There were more than 14000 complaints about black bears in BC in 2017 and a number of these have involved bear-human conflicts on the hiking trail. These conflicts are almost invariably caused by inappropriate human behaviour – they are never the fault of the bear. Black bears are naturally shy and will avoid people if given the chance, so if you see one at a distance, do not approach him.

If you encounter a black bear on the trail, give him plenty of room. Black bears have a strong sense of personal space – a distance that varies from bear to bear and from which they won’t back away, and if you end up inside that space, you are likely to experience a combination of highly intimidating behaviours. You are entirely responsible for your own safety if this happens, and to manage a human-bear conflict successfully you must be able to communicate with the bear in a way that he understands.

bear IMG_6953
In the bush, we saw this bear before he saw us, so we moved ourselves out onto the road and continued the hike. On the return he paralleled us and again seemed to be oblivious of us. Then came into the open right behind us and then moved on.

Almost all bear attacks are defensive bluffs based on fear, and many of the behaviors that appear ferocious are really expressions of the bear’s own anxiety. So make yourself appear physically harmless; face the bear but avoid direct eye contact, talk calmly to him to identify yourself as a human and not another animal, then slowly begin to back away. Do not turn away from him, and NEVER RUN. This takes nerve, but remember that the bear is defending something; cubs perhaps, a food source or just personal space, and is not making a predatory attack – black bears do not prey on humans. Once there is enough distance between you, the bear will no longer feel threatened.

Leave the area immediately following the encounter, preferably the way you came in. If you choose to detour around the bear and continue your hike you may very well face him again on your way back.

More information about bear encounters see pg 35 of Kamloops Backcountry Hikes

BEAR VIDEO       There’s a little blurb below the video too!!


Al Budreau



Stay on the Trail

Hiking is one of the most rewarding outdoor activities you can do, and the Kamloops area is hiking country. Much of it is open terrain with big hills and sweeping vistas, but at higher elevations it can be heavily forested, and there it is important to plan your route,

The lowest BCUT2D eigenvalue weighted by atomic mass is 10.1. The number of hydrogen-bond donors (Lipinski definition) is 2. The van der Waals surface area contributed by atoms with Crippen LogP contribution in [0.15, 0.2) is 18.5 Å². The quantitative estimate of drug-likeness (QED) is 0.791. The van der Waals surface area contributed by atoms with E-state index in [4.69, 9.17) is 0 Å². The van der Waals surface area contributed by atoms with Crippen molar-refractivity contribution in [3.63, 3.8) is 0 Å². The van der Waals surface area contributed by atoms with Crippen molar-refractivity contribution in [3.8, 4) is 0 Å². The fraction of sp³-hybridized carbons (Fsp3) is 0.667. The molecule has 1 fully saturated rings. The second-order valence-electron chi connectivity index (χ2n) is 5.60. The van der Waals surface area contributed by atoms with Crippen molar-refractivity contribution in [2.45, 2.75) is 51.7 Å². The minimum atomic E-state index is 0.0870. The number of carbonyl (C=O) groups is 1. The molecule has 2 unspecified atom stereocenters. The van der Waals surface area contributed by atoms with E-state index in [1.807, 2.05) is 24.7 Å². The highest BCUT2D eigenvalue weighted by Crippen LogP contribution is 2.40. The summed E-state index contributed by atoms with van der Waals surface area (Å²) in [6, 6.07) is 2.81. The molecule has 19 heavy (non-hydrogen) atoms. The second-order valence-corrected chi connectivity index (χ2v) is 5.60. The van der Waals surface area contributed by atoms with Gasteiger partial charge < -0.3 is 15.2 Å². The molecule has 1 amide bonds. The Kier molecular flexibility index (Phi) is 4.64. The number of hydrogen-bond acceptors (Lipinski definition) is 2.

Anticipate conditions you will be encountering, and stay on the trails.

Trails provide easily identifiable routes and allow you to enjoy the beauty of nature while also preserving it for the future. There are many benefits for staying on the trail, both for nature and for yourself, but the biggest benefit may simply be this – staying on the trail will help keep you from getting lost.


It can be tempting to veer off the trail to check out a possible viewpoint perhaps, or to see where that animal trail goes, but if you are in unfamiliar territory it is wise to resist these temptations. Animal trails don’t show up on maps and they usually don’t lead anywhere. They often just wander off for a short distance and disappear, and their rough nature can make it hard to backtrack. And going completely off any trail can be worse. If you become lost and your route-finding efforts fail, you will need to call upon other back-country skills and experience to be able to find your way out, and in this age of reliance on technology fewer and fewer people have those skills.

Carrying a GPS without doing any pre-hike planning or preparation, leaving a physical map or compass at home can lead to a bad hiking experience. Relying solely on a GPS with weak batteries or falls and breaks or a way-point wasn’t set at the beginning of the route and now they have no idea which way is out are all realistic possibilities. If you have decided to bushwhack in unfamiliar territory with only your GPS for guidance, and now you don’t have it, you may suddenly find yourself in serious danger.

With that said, it is sometimes possible to get lost on trails too. Not all trails or trail systems are signed – or even mapped. In areas under dense canopy a GPS can lose accuracy.

So if you intend to go hiking in the beautiful countryside around Kamloops, plan your route before you head out, research the terrain that awaits you using topographic maps, and stay on the trails.

Al Budreau


Sacred Places

All hikes travel through sacred places because the earth, no matter how man has desecrated it, is sacred. The word “sacred” as I’m using it here, has everything to do with universal laws, the energy that prevails and having respect for all.
Sacred places where marks are left behind by ancestors from long ago hold energy on stone.

hunting picto

Archeologists try to surmise how ancient peoples used sacred places based on knowledge of religions from another continent and it comes across as inaccurate. It seems to me they have not connected the right dots.
I can’t blame North American Shamans for keeping quiet how to work with energy, how to talk with trees, water, rocks and each other without opening their mouths.
Archeologists and shamans rarely talk to each other so a genuine understanding of  sacred sites is still unknown to most. Until there is full understanding of the responsibility that goes along with having this knowledge – the wisdom to use it – there will not not be possession of it.